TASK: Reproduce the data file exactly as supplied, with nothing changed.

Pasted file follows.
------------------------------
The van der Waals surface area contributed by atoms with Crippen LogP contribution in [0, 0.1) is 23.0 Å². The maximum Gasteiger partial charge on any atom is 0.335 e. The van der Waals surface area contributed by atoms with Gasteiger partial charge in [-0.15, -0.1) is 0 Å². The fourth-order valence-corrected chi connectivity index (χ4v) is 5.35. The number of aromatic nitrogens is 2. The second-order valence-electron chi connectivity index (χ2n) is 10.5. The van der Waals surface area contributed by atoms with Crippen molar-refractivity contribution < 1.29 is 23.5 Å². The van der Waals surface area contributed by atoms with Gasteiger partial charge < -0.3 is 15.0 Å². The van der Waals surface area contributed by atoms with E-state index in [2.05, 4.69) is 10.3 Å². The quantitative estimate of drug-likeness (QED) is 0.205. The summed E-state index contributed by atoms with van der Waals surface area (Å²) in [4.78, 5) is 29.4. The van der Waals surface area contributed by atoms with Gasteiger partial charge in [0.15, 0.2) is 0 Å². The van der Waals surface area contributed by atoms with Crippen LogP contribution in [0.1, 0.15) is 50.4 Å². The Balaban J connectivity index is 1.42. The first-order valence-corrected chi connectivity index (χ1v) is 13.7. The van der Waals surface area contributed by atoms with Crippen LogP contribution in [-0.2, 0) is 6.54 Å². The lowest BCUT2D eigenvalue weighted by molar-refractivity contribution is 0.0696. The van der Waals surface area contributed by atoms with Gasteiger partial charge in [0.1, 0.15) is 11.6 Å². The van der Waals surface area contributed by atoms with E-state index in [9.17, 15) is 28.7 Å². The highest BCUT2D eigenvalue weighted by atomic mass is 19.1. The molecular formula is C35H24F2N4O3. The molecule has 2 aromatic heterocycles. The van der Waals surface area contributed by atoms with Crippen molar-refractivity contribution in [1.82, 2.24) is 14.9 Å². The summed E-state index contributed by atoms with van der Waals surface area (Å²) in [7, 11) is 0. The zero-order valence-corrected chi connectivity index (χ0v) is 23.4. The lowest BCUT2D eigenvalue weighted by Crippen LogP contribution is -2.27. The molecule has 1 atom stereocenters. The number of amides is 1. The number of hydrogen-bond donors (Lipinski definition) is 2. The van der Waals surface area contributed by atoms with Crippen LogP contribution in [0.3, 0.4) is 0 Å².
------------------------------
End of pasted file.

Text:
The van der Waals surface area contributed by atoms with Crippen LogP contribution in [0, 0.1) is 23.0 Å². The maximum Gasteiger partial charge on any atom is 0.335 e. The van der Waals surface area contributed by atoms with Gasteiger partial charge in [-0.15, -0.1) is 0 Å². The fourth-order valence-corrected chi connectivity index (χ4v) is 5.35. The number of aromatic nitrogens is 2. The second-order valence-electron chi connectivity index (χ2n) is 10.5. The van der Waals surface area contributed by atoms with Crippen molar-refractivity contribution < 1.29 is 23.5 Å². The van der Waals surface area contributed by atoms with Gasteiger partial charge < -0.3 is 15.0 Å². The van der Waals surface area contributed by atoms with E-state index in [2.05, 4.69) is 10.3 Å². The quantitative estimate of drug-likeness (QED) is 0.205. The summed E-state index contributed by atoms with van der Waals surface area (Å²) in [4.78, 5) is 29.4. The van der Waals surface area contributed by atoms with Gasteiger partial charge in [0.15, 0.2) is 0 Å². The van der Waals surface area contributed by atoms with Crippen LogP contribution in [0.1, 0.15) is 50.4 Å². The Balaban J connectivity index is 1.42. The first-order valence-corrected chi connectivity index (χ1v) is 13.7. The van der Waals surface area contributed by atoms with Crippen LogP contribution in [-0.2, 0) is 6.54 Å². The lowest BCUT2D eigenvalue weighted by molar-refractivity contribution is 0.0696. The van der Waals surface area contributed by atoms with Gasteiger partial charge in [0.1, 0.15) is 11.6 Å². The van der Waals surface area contributed by atoms with E-state index in [9.17, 15) is 28.7 Å². The highest BCUT2D eigenvalue weighted by atomic mass is 19.1. The molecular formula is C35H24F2N4O3. The molecule has 2 aromatic heterocycles. The van der Waals surface area contributed by atoms with Crippen molar-refractivity contribution in [1.82, 2.24) is 14.9 Å². The summed E-state index contributed by atoms with van der Waals surface area (Å²) in [7, 11) is 0. The zero-order valence-corrected chi connectivity index (χ0v) is 23.4. The lowest BCUT2D eigenvalue weighted by Crippen LogP contribution is -2.27. The molecule has 1 atom stereocenters. The number of amides is 1. The number of hydrogen-bond donors (Lipinski definition) is 2. The van der Waals surface area contributed by atoms with Crippen LogP contribution in [0.3, 0.4) is 0 Å².